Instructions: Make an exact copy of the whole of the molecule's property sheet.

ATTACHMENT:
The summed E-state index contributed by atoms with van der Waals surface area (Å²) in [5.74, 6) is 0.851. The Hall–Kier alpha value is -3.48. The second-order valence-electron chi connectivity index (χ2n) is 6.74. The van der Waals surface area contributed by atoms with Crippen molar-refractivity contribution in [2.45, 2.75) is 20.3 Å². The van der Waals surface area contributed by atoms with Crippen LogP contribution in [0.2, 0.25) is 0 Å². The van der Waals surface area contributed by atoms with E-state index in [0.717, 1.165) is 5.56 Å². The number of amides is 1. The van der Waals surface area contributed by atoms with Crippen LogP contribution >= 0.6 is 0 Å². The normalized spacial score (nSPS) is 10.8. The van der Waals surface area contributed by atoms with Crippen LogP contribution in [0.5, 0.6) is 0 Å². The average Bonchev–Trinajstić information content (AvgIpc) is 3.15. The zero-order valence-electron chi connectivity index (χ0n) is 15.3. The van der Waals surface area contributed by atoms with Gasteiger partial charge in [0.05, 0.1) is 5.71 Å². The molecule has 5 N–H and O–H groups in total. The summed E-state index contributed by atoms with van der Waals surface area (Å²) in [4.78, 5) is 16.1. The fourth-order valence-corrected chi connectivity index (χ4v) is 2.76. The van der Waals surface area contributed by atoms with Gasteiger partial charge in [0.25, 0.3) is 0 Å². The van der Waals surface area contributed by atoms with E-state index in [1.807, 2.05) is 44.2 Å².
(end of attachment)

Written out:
The summed E-state index contributed by atoms with van der Waals surface area (Å²) in [5.74, 6) is 0.851. The Hall–Kier alpha value is -3.48. The second-order valence-electron chi connectivity index (χ2n) is 6.74. The van der Waals surface area contributed by atoms with Crippen molar-refractivity contribution in [2.45, 2.75) is 20.3 Å². The van der Waals surface area contributed by atoms with Crippen LogP contribution in [0.2, 0.25) is 0 Å². The van der Waals surface area contributed by atoms with E-state index in [0.717, 1.165) is 5.56 Å². The number of amides is 1. The van der Waals surface area contributed by atoms with Crippen LogP contribution >= 0.6 is 0 Å². The normalized spacial score (nSPS) is 10.8. The van der Waals surface area contributed by atoms with Crippen LogP contribution in [0.5, 0.6) is 0 Å². The average Bonchev–Trinajstić information content (AvgIpc) is 3.15. The zero-order valence-electron chi connectivity index (χ0n) is 15.3. The van der Waals surface area contributed by atoms with Gasteiger partial charge in [0.05, 0.1) is 5.71 Å². The molecule has 5 N–H and O–H groups in total. The summed E-state index contributed by atoms with van der Waals surface area (Å²) in [4.78, 5) is 16.1. The fourth-order valence-corrected chi connectivity index (χ4v) is 2.76. The van der Waals surface area contributed by atoms with Gasteiger partial charge in [0.25, 0.3) is 0 Å². The van der Waals surface area contributed by atoms with E-state index in [1.807, 2.05) is 44.2 Å².